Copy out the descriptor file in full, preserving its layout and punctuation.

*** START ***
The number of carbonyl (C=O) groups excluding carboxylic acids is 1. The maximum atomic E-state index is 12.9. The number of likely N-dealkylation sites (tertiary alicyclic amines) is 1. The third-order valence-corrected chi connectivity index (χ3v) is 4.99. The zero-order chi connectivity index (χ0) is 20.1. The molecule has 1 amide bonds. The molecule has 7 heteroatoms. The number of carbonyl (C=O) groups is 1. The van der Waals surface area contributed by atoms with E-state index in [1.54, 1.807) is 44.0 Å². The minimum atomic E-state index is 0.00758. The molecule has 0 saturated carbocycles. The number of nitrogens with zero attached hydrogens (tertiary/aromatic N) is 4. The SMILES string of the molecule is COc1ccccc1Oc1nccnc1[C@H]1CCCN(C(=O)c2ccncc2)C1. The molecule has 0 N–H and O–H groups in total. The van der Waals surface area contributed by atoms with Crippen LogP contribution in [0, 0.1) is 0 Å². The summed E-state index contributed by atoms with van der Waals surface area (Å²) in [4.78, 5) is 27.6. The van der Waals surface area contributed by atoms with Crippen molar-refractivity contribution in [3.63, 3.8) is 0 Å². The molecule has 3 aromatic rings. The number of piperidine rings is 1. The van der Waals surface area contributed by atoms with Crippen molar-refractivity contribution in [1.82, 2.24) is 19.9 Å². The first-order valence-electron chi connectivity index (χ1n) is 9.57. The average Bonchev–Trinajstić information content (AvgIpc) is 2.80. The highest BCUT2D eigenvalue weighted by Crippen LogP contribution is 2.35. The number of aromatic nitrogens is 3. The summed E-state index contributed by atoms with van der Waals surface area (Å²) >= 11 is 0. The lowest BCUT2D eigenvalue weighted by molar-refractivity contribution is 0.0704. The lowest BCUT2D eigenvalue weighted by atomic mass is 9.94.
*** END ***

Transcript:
The number of carbonyl (C=O) groups excluding carboxylic acids is 1. The maximum atomic E-state index is 12.9. The number of likely N-dealkylation sites (tertiary alicyclic amines) is 1. The third-order valence-corrected chi connectivity index (χ3v) is 4.99. The zero-order chi connectivity index (χ0) is 20.1. The molecule has 1 amide bonds. The molecule has 7 heteroatoms. The number of carbonyl (C=O) groups is 1. The van der Waals surface area contributed by atoms with E-state index in [1.54, 1.807) is 44.0 Å². The minimum atomic E-state index is 0.00758. The molecule has 0 saturated carbocycles. The number of nitrogens with zero attached hydrogens (tertiary/aromatic N) is 4. The SMILES string of the molecule is COc1ccccc1Oc1nccnc1[C@H]1CCCN(C(=O)c2ccncc2)C1. The molecule has 0 N–H and O–H groups in total. The van der Waals surface area contributed by atoms with Crippen LogP contribution in [0, 0.1) is 0 Å². The summed E-state index contributed by atoms with van der Waals surface area (Å²) in [4.78, 5) is 27.6. The van der Waals surface area contributed by atoms with Crippen molar-refractivity contribution in [3.63, 3.8) is 0 Å². The molecule has 3 aromatic rings. The number of piperidine rings is 1. The van der Waals surface area contributed by atoms with Crippen molar-refractivity contribution in [1.82, 2.24) is 19.9 Å². The first-order valence-electron chi connectivity index (χ1n) is 9.57. The average Bonchev–Trinajstić information content (AvgIpc) is 2.80. The highest BCUT2D eigenvalue weighted by Crippen LogP contribution is 2.35. The number of aromatic nitrogens is 3. The summed E-state index contributed by atoms with van der Waals surface area (Å²) >= 11 is 0. The lowest BCUT2D eigenvalue weighted by molar-refractivity contribution is 0.0704. The lowest BCUT2D eigenvalue weighted by atomic mass is 9.94.